They roll through the playoffs on the back of the player their fan base once had called "Winter Shoes", but those snow shoes find extra traction that summer. The next day, after his Finals MVP has been hung from the rafters of the highest buildings, the magic disappears as soon as Matt Bonner wakes up (Bonner comments with horror that the breakfast sandwich is only "alright") and the Spurs are ultimately pretty happy with Matt Bonner even though his Algernon-esque fall back down to Earth will eventually take him out of the league in a few more years.

"That was all pretty rad, I think. That was a pretty cool thing that happened and then stopped happening," the world eventually agrees as it collectively returns to its morning coffee and breakfast and paper.

THE END

• • •

What is the point of this story, besides providing something ridiculous for your consideration?

Well, I suppose the point is that the essence of a great scorer is something like that of a great shooter, but with extra percentage points of "magic" on every shot that must be gameplanned against and creatively defended and whose existence must be resigned to by opposing coaches. Carmelo Anthony has a "magical" ability to make inefficient shots not-so-inefficient (which doesn't excuse shot selection questions, of course). LeBron James has a magical ability to get to the line and the rim. Steve Nash and Chris Paul have a magical ability to make the percentages of their teammates increase.

I say "magic" not to mystify the essence of a scorer but to (efficiently and artfully) mean "the end result can be quantified but whose process and full expression would be exceedingly difficult to fully describe". For after all, in one sense, it's a matter of time (and patience for analysis to catch up to the data) before we can figure out how a player makes his own and his team's shot selection more or less efficient and his team's shooting efficiency from locations more or less efficient, and vice versa for the defense he plays. But in another sense, this effect really is sort of magic (whether you call it that, or whether you call it psychophysical deception, or game-planning, or practice, or talent, or a hundred other hidden variables, each of hidden significance and hidden interaction with the end product. [This is incidentally why I tend to ignore preseason reports about what kind of "shape" a player is in unless that is exceedingly relevant to his skillset]).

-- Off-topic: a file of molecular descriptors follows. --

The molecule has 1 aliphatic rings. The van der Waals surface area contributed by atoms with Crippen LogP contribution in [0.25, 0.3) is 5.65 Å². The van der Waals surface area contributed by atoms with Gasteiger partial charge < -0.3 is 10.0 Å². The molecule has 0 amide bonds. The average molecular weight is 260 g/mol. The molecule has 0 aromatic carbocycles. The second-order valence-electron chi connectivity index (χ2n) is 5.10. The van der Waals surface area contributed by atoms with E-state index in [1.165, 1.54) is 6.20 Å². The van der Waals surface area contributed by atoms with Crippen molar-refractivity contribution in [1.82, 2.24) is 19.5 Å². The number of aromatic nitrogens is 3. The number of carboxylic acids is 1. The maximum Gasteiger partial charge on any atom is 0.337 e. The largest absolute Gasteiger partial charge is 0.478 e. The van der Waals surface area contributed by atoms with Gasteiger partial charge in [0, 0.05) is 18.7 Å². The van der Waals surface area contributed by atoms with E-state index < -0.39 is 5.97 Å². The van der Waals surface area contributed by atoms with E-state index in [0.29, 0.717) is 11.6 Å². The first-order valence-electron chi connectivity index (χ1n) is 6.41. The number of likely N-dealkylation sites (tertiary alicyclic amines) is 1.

And all this to say that Matt Bonner does not have that magic (at least not in a world where Bonnersanity is still hypothetical). Richard Jefferson does not have that magic. Boris Diaw and Stephen Jackson, for all the valid critiques you can make and for all their limitations, do have that magic, and have enough awareness to maximize its utility in an unpredictable array of situations. The Spurs got an offense that can magically carve up any defense, and ironically one of the best floor-spacers in the history of the 3-point arc (in Bonner) has played a fundamentally small part in that magical brew. And it seems to me that the key difference is that you can't gameplan against the Spurs' offense, but you can gameplan against the offense of Matt Bonner (same goes for Richard Jefferson). Stephen Jackson doesn't just make love to pressure, his skillset is notably (not coincidentally, one supposes) conducive to handling pressure.

And maybe this is a stretch of a silly thought experiment, but it seems to me that that's what the Rockets gained and what the Thunder gave up in their recent trade, the "magic" of creating shots. Kevin Martin is more than a fine offensive player, he's an excellent offensive player. And yet his smart shot selection and free-throw-drawing ability always strikes me as partially as based on the "not important enough to gameplan against specifically" of the regular season, whereas I would say the opposite for James Harden, who (Manu-like or not; I say not) is fundamentally a very creative offensive player in this sense. And when the defense buckles down, I honestly fully expect Kevin Martin to wilt and James Harden to thrive, even if their per-minute regular season statistics end up similar enough to comment. Not because Harden is more efficient or more of a creator (he is at this point in their careers, but as we're seeing, he has been held to a fraction of his true utility and ability level in OKC), but because as far as coaches are concerned, to gameplan against Harden is to contain him and distribute the efficiency to his teammates. The gameplan against Martin is simply to contain him and to watch his team struggle, all the while sort of hoping he doesn't hit a bunch of threes when you're not looking (none of this in offense to Mr. Martin, whose stats are just as real as Harden's; this is a qualitative observation).